Hundreds of people turned out on a drizzly morning Oct. 19 for the long-awaited opening of the new Indian Creek Library at 16100 W. 135th St. The $19 million library, designed by Gould Evans, is packed with some of the latest technology and features.
It’s been 3 1/2 years since the Indian Creek Library building at 127th Street and Black Bob Road flooded. In the interim, the library inhabited a small strip mall space at 13511 S. Mur-Len Road. The 47,000-square-foot building, the former site of a Hy-Vee, is about half a mile northeast of that temporary space.
“We are just excited to have our library back,” said Olathe resident Maggie Chang, who came to Saturday’s opening event with her 9-year-old son Jonah.
Even before the flood, Olathe Library director Emily Baker had been looking into ways to expand the Indian Creek building. After it became clear that the water damage was too extensive, “we kept in that (expansion) mode but took a slightly different direction,” Baker said.
After surveying the community, staff and library advisory board, as well as taking research trips to other libraries in California and Colorado, Baker had an idea of what everyone wanted to see in a new library.
Large open spaces, meeting rooms and study rooms were high on the list. So were various forms of technology. A makerspace near the front of the building includes a 3-D printer, lasers cutters and engravers, a button-maker and a vinyl cutter. Nearby sits a soundproof recording studio complete with a soundboard and instruments.
“Having a much larger building and all this new technology provides its own stress, but having so much more space to accommodate people and to be able to serve them more efficiently… is going to be like night and day to the temporary library we had,” said Bob Miller, manager of the Indian Creek Library.
Teenagers wanted a gaming room — and now they’ve got one with a Playstation, Xbox, Nintendo Switch and virtual reality games. For the smaller kids, there’s an Everbright wall, sort of like a giant Lite-Brite.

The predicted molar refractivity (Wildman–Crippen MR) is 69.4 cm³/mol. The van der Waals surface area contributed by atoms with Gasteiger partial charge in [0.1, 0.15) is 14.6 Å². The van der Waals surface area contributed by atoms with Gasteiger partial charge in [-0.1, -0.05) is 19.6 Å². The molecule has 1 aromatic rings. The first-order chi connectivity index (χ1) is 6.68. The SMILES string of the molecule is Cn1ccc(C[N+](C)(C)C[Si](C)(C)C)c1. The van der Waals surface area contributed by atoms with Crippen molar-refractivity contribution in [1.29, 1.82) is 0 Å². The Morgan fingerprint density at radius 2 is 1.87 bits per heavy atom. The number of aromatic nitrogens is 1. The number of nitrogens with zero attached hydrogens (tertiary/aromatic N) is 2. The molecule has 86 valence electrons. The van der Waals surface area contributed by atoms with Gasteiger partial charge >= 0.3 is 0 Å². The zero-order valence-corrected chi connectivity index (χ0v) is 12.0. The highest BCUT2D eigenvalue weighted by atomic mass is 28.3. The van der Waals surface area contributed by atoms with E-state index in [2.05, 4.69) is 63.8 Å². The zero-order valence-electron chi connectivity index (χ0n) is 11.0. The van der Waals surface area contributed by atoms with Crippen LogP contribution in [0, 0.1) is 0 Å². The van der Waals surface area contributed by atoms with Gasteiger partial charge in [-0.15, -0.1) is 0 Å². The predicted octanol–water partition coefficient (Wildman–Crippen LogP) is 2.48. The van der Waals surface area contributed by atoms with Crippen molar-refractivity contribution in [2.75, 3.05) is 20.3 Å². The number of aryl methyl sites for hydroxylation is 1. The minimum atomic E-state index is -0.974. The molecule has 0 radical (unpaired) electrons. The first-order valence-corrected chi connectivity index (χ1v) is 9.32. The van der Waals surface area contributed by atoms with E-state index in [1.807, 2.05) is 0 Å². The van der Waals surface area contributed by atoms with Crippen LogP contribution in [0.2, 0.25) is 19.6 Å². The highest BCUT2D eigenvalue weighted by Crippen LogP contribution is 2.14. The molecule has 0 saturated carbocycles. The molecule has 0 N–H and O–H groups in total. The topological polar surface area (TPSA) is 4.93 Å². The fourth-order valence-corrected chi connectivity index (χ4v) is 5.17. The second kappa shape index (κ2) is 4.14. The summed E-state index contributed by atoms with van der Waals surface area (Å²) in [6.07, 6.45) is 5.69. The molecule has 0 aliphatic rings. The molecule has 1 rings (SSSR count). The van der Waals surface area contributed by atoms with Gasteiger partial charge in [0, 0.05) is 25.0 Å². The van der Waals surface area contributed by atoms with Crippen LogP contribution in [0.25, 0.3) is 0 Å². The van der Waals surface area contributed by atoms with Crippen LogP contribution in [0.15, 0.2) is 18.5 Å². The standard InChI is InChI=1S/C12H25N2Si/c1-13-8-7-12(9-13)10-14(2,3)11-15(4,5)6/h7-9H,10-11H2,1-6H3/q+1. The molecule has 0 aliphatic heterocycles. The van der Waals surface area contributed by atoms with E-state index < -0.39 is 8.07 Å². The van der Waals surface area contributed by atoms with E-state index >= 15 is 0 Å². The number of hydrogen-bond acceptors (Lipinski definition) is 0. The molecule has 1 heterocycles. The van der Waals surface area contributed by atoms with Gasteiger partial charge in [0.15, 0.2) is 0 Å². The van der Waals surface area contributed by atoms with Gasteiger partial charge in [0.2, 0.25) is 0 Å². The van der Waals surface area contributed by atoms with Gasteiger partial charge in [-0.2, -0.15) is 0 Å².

“We go to all the storytimes, so we’re excited for the new space for all the kids’ stuff,” said Olathe resident Heather Kindle.
Her 2-year-old son Tyler headed right for the Everbright wall Saturday morning, turning the lights all different colors in a unique design.
Many of the taller bookshelves have lights mounted on top to make it easier for people to read the spine labels of the books.
Even the check-in process has gone high-tech, with automatic check-in machines that allow library users to watch their books being checked in and sorted via a conveyor belt.
“It’s a real upgrade from what we had before,” said Olathe resident Deborah Kelecha.
If you’re hungry, you don’t have to leave the building. The library has a partnership with Park Street Pastry to run a cafe with sweets and drinks near the building’s entrance. Although covered drinks are allowed anywhere in the library, the food does have to stay in the cafe area.
The building features eight study rooms and a large event space that can accommodate up to 220 people.
Many of the walls are glass, allowing for natural light to flow into the open spaces. The inspiration for that part of the design came from a visit to the Pike’s Peak Library District, Baker said. Locally, the newer Lawrence Public Library gave them some ideas about open spaces and incorporating the outdoors into the design.
In the spring, the city will open a 2-acre park next to the library. Several outdoor gardens and play areas are also part of the design.
“Libraries have very much expanded into the idea of a community center… it’s really an important part of the community,” Baker said.